Do we still need to wear masks outdoors?

Walking your dog, cycling, hiking on the trail or picnicking with members of your household or vaccinated friends are all activities where the risk of virus exposure is negligible. In this kind of situation, you can keep a mask on hand in your pocket if you are in a crowd or need to go indoors.

“I think it’s a little too much to ask people to put on the mask when they go for a walk or run or bike,” he said. Dr. Muge Cevik, a clinical lecturer in infectious diseases and medical virology at the University of St. Andrews School of Medicine in Scotland, where outdoor masking has never been required. “We are in another phase of the pandemic. I think outdoor masks should not have been mandatory at all. This is not where the infection and transmission occur. ”

“Let me drive without a mask. Mask in your pocket, ”tweeted Dr. Nahid Bhadelia, an infectious disease physician and the medical director of the Special Pathogen Unit at Boston Medical Center. “Given how conservative I have been on my opinions all year, this should tell you how low the risk is in general for transmission outside for contact over short periods – and even lower after vaccination. Keep the masks on when you are quiet in a crowd and looking indoors. ”

To understand how low the risk of outdoor transmission is, researchers in Italy used mathematical models to calculate the time it would take for a person to become infected outdoors in Milan. They imagined a gloomy scenario in which 10 percent of the population was infected with Covid-19. Their calculations showed that if a person avoided crowds, it would take an average of 31.5 days of continuous outdoor exposure to inhale a dose of virus sufficient to transmit infection.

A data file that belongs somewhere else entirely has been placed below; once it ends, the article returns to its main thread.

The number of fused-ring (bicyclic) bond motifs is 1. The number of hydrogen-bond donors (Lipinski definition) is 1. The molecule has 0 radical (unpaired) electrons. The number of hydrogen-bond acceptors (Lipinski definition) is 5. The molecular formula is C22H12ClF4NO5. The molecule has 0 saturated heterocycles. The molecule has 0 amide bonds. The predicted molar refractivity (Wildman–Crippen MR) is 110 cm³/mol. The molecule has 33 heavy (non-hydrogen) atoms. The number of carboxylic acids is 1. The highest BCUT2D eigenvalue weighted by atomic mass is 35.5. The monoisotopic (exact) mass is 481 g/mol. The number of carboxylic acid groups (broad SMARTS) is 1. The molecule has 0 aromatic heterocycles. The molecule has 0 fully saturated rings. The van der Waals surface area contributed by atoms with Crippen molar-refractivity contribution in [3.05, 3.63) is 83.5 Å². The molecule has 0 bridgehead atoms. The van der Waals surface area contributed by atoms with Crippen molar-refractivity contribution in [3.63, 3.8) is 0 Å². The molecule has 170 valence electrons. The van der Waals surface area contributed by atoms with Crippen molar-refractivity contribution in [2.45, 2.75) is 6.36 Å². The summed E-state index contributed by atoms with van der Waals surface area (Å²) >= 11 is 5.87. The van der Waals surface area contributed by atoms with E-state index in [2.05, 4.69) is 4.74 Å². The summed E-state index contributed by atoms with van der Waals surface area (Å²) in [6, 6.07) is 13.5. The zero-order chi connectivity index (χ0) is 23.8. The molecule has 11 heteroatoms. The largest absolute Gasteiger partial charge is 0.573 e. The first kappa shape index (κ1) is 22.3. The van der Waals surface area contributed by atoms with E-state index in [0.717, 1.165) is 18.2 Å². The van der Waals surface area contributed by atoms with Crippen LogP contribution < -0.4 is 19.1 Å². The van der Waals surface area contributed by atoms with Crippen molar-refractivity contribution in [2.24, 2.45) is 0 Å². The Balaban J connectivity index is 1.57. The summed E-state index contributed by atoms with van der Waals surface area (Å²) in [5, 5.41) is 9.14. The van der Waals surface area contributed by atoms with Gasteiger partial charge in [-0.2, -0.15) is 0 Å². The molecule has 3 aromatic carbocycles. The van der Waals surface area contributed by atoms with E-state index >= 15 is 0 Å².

“The results are that this risk is negligible in the open air if crowds and direct contact between humans are avoided,” said Daniele Contini, senior author of the study and an aerosol researcher at the Institute of Atmospheric Sciences and Climate in Lecce, Italy.

Even as more infectious virus variants circulate, the physics of viral transmission outdoors have not changed and the risk of becoming infected outdoors is still low, virus experts say. Be aware of the number of infections in your community. If the number of cases increases, the risk of encountering an infected person increases.

Dr. Cevik notes that debates about outdoor masking and articles showing photos of crowded beaches during the pandemic have left people with the false impression that parks and beaches are unsafe and distracted from the far higher risks of indoor transmission. Often, the indoor activities associated with outdoor fun – such as traveling unmasked in a subway or car to go hiking or dropping off at a pub after spending time on the beach – pose the highest risk. “People have barbecues outdoors, but then they spend time indoors chatting in the kitchen,” said Dr. Cevik.